(Image credit: Bethesda Game Studios)
Lauren Aitken, Guides Editor: It’s got to be Starfield for me. There is a big, space-themed, open-world RPG hole in my life and Starfield is the only title that will fill that gap unless Mass Effect 5 soft-launches out of nowhere. There is also a very good chance I will hate it because it’s a Bethesda game and there will be hilarious, life-ruining bugs from the get-go. I hotly anticipate that my character will float off into space mid-conversation or that there will be some kind of space vehicle crash behind me while I talk to a friendly robot about space snacks or some nonsense.
As the Guides Editor, I am committed to finding easter eggs, and therefore promise to find a space copy of The Lusty Argonian Maid. At least Starfield promises to be engaging enough to distract me while I wait the next 18 years for Elder Scrolls 6 or Fallout 5.
Mask of the Rose
Release date: April 2023
(Image credit: Failbetter Games)
Joshua Wolens, News Writer: Mask of the Rose (opens in new tab) is Failbetter’s murderous visual novel/dating sim/horror from beyond mortal knowing. The studio’s writing has always been effortlessly funny and intriguing, but its games—at least Sunless Sea and Fallen London, the ones I’ve played—have tended to hang it off gameplay that gets repetitive quickly. A visual novel seems a much better fit to show off the devs’ talents. One of these days I’ll get around to Sunless Skies (opens in new tab), which everyone tells me is better, but for now I’ve got eyes fixed on the horizon and the exciting prospect of courting some many-tendrilled beast whose knowledge is terrible and whose age is beyond counting. I hope he’s nice.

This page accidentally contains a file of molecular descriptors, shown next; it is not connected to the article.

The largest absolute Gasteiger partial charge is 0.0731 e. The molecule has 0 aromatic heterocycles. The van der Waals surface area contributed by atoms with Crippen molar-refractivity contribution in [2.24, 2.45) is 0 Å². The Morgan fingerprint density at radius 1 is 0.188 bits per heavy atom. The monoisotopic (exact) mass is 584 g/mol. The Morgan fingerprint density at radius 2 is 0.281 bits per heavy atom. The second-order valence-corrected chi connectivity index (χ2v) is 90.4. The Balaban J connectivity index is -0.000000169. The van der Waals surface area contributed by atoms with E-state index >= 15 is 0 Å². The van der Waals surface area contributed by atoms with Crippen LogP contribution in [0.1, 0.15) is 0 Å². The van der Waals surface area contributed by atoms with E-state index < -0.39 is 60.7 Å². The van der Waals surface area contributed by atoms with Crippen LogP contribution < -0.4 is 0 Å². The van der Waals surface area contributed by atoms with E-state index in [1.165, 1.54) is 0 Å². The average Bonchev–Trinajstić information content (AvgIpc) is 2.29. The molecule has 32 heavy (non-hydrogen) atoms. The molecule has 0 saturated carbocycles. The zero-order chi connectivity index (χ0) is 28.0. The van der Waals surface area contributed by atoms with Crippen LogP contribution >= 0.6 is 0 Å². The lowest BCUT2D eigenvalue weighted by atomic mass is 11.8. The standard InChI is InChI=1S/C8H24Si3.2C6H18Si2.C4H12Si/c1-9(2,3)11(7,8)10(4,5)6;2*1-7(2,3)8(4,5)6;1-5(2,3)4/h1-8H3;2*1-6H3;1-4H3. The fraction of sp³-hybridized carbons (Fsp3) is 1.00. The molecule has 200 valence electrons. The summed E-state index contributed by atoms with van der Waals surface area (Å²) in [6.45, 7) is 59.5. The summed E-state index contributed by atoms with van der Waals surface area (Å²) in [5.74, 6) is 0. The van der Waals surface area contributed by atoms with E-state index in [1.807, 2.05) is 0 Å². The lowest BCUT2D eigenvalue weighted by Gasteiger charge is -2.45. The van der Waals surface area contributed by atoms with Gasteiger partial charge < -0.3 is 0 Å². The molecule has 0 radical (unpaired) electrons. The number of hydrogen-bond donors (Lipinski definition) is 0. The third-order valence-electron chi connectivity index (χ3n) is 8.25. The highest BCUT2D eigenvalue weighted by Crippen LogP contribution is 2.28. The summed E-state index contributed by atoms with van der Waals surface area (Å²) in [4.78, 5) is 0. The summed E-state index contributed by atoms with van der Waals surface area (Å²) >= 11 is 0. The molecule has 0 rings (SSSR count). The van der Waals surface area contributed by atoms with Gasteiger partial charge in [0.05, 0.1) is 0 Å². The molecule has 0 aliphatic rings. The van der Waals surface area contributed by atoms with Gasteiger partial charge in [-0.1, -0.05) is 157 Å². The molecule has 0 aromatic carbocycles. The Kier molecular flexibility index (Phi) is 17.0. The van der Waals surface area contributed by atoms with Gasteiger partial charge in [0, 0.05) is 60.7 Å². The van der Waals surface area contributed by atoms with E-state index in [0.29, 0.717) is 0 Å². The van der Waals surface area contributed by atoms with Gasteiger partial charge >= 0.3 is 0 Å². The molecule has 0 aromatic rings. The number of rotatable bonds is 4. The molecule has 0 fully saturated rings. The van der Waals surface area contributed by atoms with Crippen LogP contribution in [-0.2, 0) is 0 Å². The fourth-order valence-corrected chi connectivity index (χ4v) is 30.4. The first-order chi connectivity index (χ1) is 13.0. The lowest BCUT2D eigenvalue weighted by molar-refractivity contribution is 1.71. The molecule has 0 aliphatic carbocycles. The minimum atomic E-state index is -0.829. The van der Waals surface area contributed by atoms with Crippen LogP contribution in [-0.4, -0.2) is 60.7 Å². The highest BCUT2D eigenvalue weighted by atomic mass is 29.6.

Darkest Dungeon 2
Release date: February 2023 (out of early access)
(Image credit: Red Hook Studios)